Monthly Archives: March 2020

Grand Isle

for Edgar Bowers, i.m. The clouds this night collapse with violence Into themselves, the frothing Gulf their score, Then rise to forge a new design, each tense With struggle to hold form, impermanence Their constant state. Below, the fitful shore Endeavors to maintain a faithful line, Establishing frail boundaries once more, Demanding less than what…

A Crisis of Communion: Implied Eucharistologies in the midst of COVID-19

Introduction As Anglican churches across the country have scrambled to adapt to mandates from civil and ecclesial authorities in response to the COVID-19 pandemic, a number of tenets of Eucharistic theology have been asserted and circulated across the province that have been received without sufficient theological analysis. In a time of crisis, quick decisions are…

Eternities

The first eternity is things, the second our imagining, the third my soul, flying out to her, donning the purple robe she sewed, Wisconsin winter, thirty years ago. Purple, the color of a king. I wear that robe New Orleans June. Of the wounds, this is just one. I asked our priest to bring her…

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Debating Perseverance: A Book Review

Debating Perseverance: The Augustinian Heritage in Post-Reformation England. By Jay T. Collier. Oxford Studies in Historical Theology. New York: Oxford University Press, 2018. 240 pp. $105 (cloth). According to Jay T. Collier, there are two competing ways of understanding the Church of England’s identity in the late sixteenth and early seventeenth centuries. Some scholars—such as…

Teele Square Sunday Morning, Summer 2001

Just as I saunter down the front porch stair   Into the brilliant light of Sunday morning, My collar pressed, pants creased, and without care,   As if the world shrugged off all signs of mourning, I catch sight of the dive bar on Teele Square. And there, left blinking, helpless, lost in light,  …

A Recurrent Longing for Something Else: A Review of Motherland by Sally Thomas

Able Muse Press, 126 pages, $19.95 “You try/ to sort through images cluttering your mind’s dark attic,” says the opening poem, “Change Ringing”, of Sally Thomas’s debut collection Motherland, as if to announce the book’s humble preoccupations—a mere rummage round in the poet’s private memory. But that picture quickly complicates as she works out what…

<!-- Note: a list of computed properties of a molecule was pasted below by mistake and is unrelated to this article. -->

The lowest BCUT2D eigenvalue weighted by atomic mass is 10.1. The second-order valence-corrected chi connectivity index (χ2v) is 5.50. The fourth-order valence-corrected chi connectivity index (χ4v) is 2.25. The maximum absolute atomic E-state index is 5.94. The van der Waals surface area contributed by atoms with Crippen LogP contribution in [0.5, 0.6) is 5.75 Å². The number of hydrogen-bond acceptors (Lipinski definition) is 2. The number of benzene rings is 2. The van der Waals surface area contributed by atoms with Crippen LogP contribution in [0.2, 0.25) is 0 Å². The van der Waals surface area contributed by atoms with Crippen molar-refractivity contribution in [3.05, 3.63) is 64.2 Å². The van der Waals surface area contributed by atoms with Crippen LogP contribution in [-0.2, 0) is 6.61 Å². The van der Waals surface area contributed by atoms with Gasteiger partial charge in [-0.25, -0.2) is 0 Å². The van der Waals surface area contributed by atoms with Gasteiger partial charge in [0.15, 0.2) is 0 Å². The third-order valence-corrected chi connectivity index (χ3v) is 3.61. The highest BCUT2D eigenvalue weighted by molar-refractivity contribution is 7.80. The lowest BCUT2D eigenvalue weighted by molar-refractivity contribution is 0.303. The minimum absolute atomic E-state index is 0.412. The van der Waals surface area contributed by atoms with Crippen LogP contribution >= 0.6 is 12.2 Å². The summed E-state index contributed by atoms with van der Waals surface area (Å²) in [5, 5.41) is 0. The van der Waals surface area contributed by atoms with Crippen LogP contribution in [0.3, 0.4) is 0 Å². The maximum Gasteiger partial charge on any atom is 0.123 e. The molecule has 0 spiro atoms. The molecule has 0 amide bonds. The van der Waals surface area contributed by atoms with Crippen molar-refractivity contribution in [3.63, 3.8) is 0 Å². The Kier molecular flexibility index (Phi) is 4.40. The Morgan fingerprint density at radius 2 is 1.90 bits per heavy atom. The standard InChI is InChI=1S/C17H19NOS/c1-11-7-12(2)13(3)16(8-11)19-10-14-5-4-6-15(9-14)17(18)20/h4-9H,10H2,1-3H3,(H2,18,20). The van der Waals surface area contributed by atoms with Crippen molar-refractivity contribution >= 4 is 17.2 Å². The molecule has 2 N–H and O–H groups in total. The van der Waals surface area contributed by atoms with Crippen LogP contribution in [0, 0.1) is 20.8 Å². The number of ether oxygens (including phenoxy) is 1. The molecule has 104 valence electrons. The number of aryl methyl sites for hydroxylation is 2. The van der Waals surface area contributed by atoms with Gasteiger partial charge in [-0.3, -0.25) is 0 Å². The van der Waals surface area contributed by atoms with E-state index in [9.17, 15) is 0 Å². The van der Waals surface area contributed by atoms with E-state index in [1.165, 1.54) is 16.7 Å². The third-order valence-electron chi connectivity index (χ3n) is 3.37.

Universalism’s Many Heads

THE PROBLEM Most Anglicans I know have enough respect for the Scriptures and their traditional interpretation that when confronted with a bald Universalism — such as that presented last year by David Bentley Hart’s latest book — they have enough sense to reject it. But Universalism is a Hydra with many heads. To my great…

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How the Reformation Preserved the Sacramental Worldview

It’s lamentable that in our day philosophy has become, like the study of Religion, “a game that scholars play,” as one academic put it. For the Reformed orthodox of the 16th-17th centuries, however, like the Ancient Greek and Roman philosophers, philosophy is the “love of wisdom.” This means it’s a way of life, as Pierre…

If truth be told…

That was a way of putting it —T.S. Eliot, East Coker Conditional, at best. In other words. Needless to say. When all is said and done. Thinking things through. Seeing them. So to speak. A word to the wise. Better left unsaid. What isn’t golden: falling into place. The word made flesh, or was the…

Tract V: The Necessity of the Parochial School

This entry is part 9 of 16 in the series Erlandson: Tracts for the Times 2.0

I’m taking a short break from my series of Tracts on Anglican spirituality because God has put on my heart to lay out a vision for Anglican education. In Tract V, I will try to persuade you of the necessity of the parochial school, and in Tract VI, I’ll preach the need for a distinctively…

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